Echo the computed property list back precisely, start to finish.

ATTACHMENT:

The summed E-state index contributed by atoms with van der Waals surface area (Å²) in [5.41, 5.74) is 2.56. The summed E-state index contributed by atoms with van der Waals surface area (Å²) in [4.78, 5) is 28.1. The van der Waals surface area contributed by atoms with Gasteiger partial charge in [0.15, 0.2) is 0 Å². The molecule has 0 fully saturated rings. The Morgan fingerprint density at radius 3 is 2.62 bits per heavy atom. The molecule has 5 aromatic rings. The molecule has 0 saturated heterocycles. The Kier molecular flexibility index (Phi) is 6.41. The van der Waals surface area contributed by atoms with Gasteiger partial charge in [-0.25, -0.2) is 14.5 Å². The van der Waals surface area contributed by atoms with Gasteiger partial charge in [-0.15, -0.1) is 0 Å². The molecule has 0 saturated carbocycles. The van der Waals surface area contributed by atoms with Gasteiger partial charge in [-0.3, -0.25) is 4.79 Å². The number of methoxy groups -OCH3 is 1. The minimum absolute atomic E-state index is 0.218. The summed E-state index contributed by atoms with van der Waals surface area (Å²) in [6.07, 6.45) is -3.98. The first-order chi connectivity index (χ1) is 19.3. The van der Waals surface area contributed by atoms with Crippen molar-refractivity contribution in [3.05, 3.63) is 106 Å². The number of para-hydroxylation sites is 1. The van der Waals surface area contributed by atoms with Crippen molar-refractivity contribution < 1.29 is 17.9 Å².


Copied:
The summed E-state index contributed by atoms with van der Waals surface area (Å²) in [5.41, 5.74) is 2.56. The summed E-state index contributed by atoms with van der Waals surface area (Å²) in [4.78, 5) is 28.1. The van der Waals surface area contributed by atoms with Gasteiger partial charge in [0.15, 0.2) is 0 Å². The molecule has 0 fully saturated rings. The Morgan fingerprint density at radius 3 is 2.62 bits per heavy atom. The molecule has 5 aromatic rings. The molecule has 0 saturated heterocycles. The Kier molecular flexibility index (Phi) is 6.41. The van der Waals surface area contributed by atoms with Gasteiger partial charge in [-0.25, -0.2) is 14.5 Å². The van der Waals surface area contributed by atoms with Gasteiger partial charge in [-0.15, -0.1) is 0 Å². The molecule has 0 saturated carbocycles. The van der Waals surface area contributed by atoms with Gasteiger partial charge in [-0.3, -0.25) is 4.79 Å². The number of methoxy groups -OCH3 is 1. The minimum absolute atomic E-state index is 0.218. The summed E-state index contributed by atoms with van der Waals surface area (Å²) in [6.07, 6.45) is -3.98. The first-order chi connectivity index (χ1) is 19.3. The van der Waals surface area contributed by atoms with Crippen molar-refractivity contribution in [3.05, 3.63) is 106 Å². The number of para-hydroxylation sites is 1. The van der Waals surface area contributed by atoms with Crippen molar-refractivity contribution < 1.29 is 17.9 Å².